deprecatory


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Related to deprecatory: endeared

dep·re·ca·to·ry

 (dĕp′rĭ-kə-tôr′ē) also dep·re·ca·tive (-kā′tĭv)
adj.
1. Expressing disapproval or criticism.
2. Mildly disparaging or uncomplimentary, especially of oneself.

dep′re·ca·to′ri·ly adv.

deprecatory

(ˈdɛprɪkətrɪ)
adj
1. expressing disapproval; protesting
2. expressing apology; apologetic
ˈdeprecatorily adv

dep•re•ca•to•ry

(ˈdɛp rɪ kəˌtɔr i, -ˌtoʊr i)

adj.
1. of the nature of or expressing disapproval or depreciation.
2. apologetic.
[1580–90; < Late Latin]
dep′re•ca•to`ri•ly, adv.
dep′re•ca•to`ri•ness, n.
ThesaurusAntonymsRelated WordsSynonymsLegend:
Adj.1.deprecatory - tending to diminish or disparage; "belittling comments"; "managed a deprecating smile at the compliment"; "deprecatory remarks about the book"; "a slighting remark"
uncomplimentary - tending to (or intended to) detract or disparage

deprecatory

adjective
1. disapproving (often self-deprecatory) censuring, reproachful, condemnatory, opprobrious a hollow, self-deprecatory laugh
2. apologetic, rueful, contrite, remorseful, regretful, penitent `Sorry about that,' he said, with a deprecatory grin.

deprecatory

adjective
Translations

deprecatory

[ˈdeprɪkətərɪ] ADJ [attitude, gesture] → de desaprobación; [smile] → de disculpa
References in classic literature ?
The girl was deprecatory at one moment, appealing to Robert.
With a deprecatory laugh, he explained why he had come.
Looking in the direction whence it proceeded, Phoebe saw little Ned Higgins, a good way down the street, stamping, shaking his head violently, making deprecatory gestures with both hands, and shouting to her at mouth-wide screech.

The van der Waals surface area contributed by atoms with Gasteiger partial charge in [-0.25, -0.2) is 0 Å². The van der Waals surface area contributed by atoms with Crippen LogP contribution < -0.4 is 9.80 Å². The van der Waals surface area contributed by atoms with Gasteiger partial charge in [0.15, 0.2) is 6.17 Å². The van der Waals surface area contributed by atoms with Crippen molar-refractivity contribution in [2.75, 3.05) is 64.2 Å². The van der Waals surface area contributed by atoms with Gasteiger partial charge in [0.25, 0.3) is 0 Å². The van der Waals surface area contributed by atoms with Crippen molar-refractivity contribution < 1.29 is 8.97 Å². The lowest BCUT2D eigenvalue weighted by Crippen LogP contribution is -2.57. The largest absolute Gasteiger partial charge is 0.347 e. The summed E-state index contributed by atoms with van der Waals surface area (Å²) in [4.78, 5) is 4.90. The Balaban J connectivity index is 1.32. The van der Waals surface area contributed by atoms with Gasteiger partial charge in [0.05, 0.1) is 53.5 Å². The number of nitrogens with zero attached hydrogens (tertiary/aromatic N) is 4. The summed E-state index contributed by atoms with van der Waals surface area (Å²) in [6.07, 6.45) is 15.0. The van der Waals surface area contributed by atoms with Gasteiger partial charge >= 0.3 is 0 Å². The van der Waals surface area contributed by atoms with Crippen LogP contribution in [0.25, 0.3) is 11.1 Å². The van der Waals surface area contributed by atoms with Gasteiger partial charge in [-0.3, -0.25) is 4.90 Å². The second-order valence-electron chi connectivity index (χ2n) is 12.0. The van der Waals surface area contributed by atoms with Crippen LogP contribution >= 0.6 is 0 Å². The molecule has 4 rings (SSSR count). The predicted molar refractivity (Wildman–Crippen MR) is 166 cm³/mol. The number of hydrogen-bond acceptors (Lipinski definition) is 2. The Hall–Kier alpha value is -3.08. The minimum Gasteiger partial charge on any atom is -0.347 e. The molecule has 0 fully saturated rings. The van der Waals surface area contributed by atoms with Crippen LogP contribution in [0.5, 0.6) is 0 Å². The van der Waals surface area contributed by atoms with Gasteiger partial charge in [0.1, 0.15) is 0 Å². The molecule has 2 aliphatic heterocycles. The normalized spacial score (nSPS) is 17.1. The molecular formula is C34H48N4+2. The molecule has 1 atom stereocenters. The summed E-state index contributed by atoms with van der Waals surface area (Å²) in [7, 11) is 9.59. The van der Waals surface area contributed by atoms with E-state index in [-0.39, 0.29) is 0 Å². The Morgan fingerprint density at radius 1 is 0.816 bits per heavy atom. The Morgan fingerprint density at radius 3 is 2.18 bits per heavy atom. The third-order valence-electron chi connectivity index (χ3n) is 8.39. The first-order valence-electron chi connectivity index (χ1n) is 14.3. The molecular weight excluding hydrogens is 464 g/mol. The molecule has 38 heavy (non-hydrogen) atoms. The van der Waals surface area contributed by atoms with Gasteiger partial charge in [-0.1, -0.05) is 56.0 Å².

It is not the least among the strange things bred by the intense artificialness of sea-usages, that while in the open air of the deck some officers will, upon provocation, bear themselves boldly and defyingly enough towards their commander; yet, ten to one, let those very officers the next moment go down to their customary dinner in that same commander's cabin, and straightway their inoffensive, not to say deprecatory and humble air towards him, as he sits at the head of the table; this is marvellous, sometimes most comical.
With a deprecatory grunt, the jackal again complied.
Spenlow, settling his chin in his cravat and rubbing it softly, went over the items with a deprecatory air - as if it were all Jorkins's doing - and handed it back to Tiffey with a bland sigh.
He was certainly not more than thirty, and the elderly mate, with a murmur to me of "That's my old man," proceeded to give instances of the natural unhandiness of the ship in a sort of deprecatory tone, as if to say, "You mustn't think I bear a grudge against her for that.
I'm very much obliged--' he was stammering, when the butler raised a deprecatory hand.
You rear like a frightened colt, because I use a word to which your Christianity ascribes a deprecatory meaning.
He always asked if the patient wanted anything, and when the latter replied that he only wanted to be left in peace, he would turn away obediently and make for the door on tip-toe, with deprecatory gestures to imply that he had only just looked in, that he would not speak a word, and would go away and not intrude again; which did not prevent him from reappearing in ten minutes or a quarter of an hour.
The gentlemanly man, with feeble and deprecatory gestures, and in the manner of a hypnotised person, produced an excellent large tarpaulin.
The Prince raised his hand a little--a deprecatory gesture.